I have lived here all my life, so I never considered these conditions to be anything special, but after visiting starparties in other parts of Denmark and see them go crazy over what I would consider to be very mediocre conditions, I began to understand just how good my skies are. It's odd and a bit of a shame I am the only person here who observes deep-sky objects. I too, am beginning to consider a dobsonian or maybe just a bigger refractor. I am hopelessly in love with refractors, you see.


Clear skies!
Thomas, Denmark

PS. Should this post have inspired anyone to move to Bornholm, then please do so. I could use some company under the stars.

#14 magnus

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Posted 30 April 2010 - 04:47 AM

Hej Thomas,

Nearly all streetlights turned off after midnight...
Sounds like the amateurastronomers "wet dream"!
Yeah maybe I take my wife with me and move to Bornholm when I am retiered from work, within 6-7 years I hope! Different place yet close to Sweden.

See you under the Bornholm Skies 2017,
Magnus

#15 NewAstronomer

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Posted 12 May 2010 - 05:23 PM

Hi Magnus

Sissy Haas had an article about a mathematical formula invented by Chris Lord several years ago in S&T. Does the limit mentioned in her book come from that formula? If so, I can tell you it's flawed.


That would not surprise me. He is very knowledgeable, but has made some serious mistakes in his various reviews posted on his website.

#16 Clive Gibbons

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Posted 02 June 2010 - 07:56 AM

Had a look at Eta last night with the ED120 at 270x and 360x.

Seeing was all over the map, but when the air steadied for brief moments, it was slightly elongated.
The pale golden color of the star was pretty apparent.

#17 ziridava

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Posted 19 May 2013 - 11:05 AM

Two years ago ,sometime in the Autumn,I saw in my 8 inch F/6 Dobsonian the Airy disks in an eight shape of both Eta CrB and Zeta Boo at 200x/Radian 6mm and 400x/Radian 6mm+2x Barlow.

Last night I tried Eta CrB in the same 8 inch Dobsonian.The magnification was again 200x/Radian 6mm.
The timing was after midnight,the seeing was 5 to 6 on the Pickering scale,the 65% waxing gibbous Moon was low toward Western horizon.
This time I was able to see not only the Airy disks but ,from time to time,also black space between the two stars of Eta Cr B.
Increasing the magnification to 320x/Celestron ''orange'' 7.5 mm Plossl+Japanese 2x Barlow,the full split was beyound any doubts and the black space between the two stars of Eta CrB was open and stable.Of course ,the whole image was shivering and trembling as always do at this powers.

I will not mention here other double stars I split last night because they are not for the 8 incher league.Except the two ''debillissima stars'' located between the pairs of Epsilon 1-2 ''Double-Double''.I hardly saw that two stars in my 125mm F/7 Dobsonian years ago and only using the 8mm Solid Ramsden eyepiece, a kind of modern day variation of Tolles oculars,made by my friend Silviu.Now at 200x ,the two ''debillissima stars'' were clearly and easy visible.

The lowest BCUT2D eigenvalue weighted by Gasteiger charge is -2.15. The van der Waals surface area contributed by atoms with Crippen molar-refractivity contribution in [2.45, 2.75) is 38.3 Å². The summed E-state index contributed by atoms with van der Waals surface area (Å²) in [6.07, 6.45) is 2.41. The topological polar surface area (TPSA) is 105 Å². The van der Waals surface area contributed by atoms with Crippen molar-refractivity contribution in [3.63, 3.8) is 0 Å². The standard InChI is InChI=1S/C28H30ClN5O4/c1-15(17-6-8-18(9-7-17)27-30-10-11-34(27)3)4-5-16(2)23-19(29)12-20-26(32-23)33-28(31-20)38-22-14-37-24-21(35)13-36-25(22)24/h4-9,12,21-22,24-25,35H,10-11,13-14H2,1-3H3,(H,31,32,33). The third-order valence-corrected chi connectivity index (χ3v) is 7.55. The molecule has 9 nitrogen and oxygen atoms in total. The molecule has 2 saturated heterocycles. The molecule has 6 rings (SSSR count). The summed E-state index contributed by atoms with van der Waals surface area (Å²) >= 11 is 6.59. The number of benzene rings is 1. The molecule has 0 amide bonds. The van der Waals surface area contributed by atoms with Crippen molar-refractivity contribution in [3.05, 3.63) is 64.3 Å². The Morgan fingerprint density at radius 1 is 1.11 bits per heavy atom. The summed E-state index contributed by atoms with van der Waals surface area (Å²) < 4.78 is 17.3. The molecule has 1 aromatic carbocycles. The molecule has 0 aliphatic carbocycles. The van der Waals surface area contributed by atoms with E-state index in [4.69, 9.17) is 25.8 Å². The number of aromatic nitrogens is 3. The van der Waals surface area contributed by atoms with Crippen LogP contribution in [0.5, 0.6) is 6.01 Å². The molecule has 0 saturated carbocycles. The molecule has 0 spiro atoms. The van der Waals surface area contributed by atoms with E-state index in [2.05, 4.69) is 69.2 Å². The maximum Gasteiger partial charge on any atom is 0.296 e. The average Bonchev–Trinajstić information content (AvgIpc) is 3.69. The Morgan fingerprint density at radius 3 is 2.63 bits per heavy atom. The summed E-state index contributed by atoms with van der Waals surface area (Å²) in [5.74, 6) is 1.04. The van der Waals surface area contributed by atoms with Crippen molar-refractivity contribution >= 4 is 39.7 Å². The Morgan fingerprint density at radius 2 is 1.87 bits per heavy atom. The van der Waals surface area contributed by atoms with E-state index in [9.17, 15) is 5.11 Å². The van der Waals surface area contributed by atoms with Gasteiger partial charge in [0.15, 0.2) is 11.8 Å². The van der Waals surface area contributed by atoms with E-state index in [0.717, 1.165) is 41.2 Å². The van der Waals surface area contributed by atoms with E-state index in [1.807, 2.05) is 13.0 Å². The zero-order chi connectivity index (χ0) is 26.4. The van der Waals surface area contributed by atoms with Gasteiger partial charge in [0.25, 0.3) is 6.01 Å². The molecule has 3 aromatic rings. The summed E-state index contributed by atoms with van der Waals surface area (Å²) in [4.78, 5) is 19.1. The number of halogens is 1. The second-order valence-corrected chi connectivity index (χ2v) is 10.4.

I hope you will forgive this bit of off-topic.Before going to Eta Cr B, I checked the focusing on Saturn and M13.
On Saturn,the Cassini division was outrageously visible,three Saturnian satellites where aligned very close to the Western ansa and on the disc I believe I saw more details than just the shadow of the ring.
M13 was resolved to stars and chains of stars except the very center of the star-cluster.

My next station was Eta CrB where I spent at least one hour in awe.

Mircea

#18 7331Peg

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Posted 19 May 2013 - 01:36 PM

Pretty impressive results for an eight inch at Dob at 320x, Mircea! That little black and orange Celestron 7.5mm Plössl is a great double star eyepiece, though.

I almost had a split of Eta CrB a few weeks ago in my six inch f/10 refractor at 608x, so close I could almost taste it. Current separation is about 0.67" for it.

More on that frustrating experience can be found here.


John :refractor:

#19 WRAK

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Posted 20 May 2013 - 04:25 AM

Hi Magnus

Sissy Haas had an article about a mathematical formula invented by Chris Lord several years ago in S&T. Does the limit mentioned in her book come from that formula? If so, I can tell you it's flawed. I have tested it and can best it by quite a large margin.
...
Thomas, Denmark


Thomas, this is a crass misunderstanding of the meaning of the results of Chris Lord's algorithm - this is a Rule of Thumb based on statistical analysis of actual observations giving an average value for a required aperture for resolving a specific double. "Beating" this value does not mean falsification of this algorithm but only being successful under conditions allowing resolution with a probability smaller than 50%.
The implementation of Lord's algorithm in AstroPlanner expresses this with non numerical classification for given parameters from "Easy" over "Difficult" to "eXeedingly difficult" to "Unresolvable".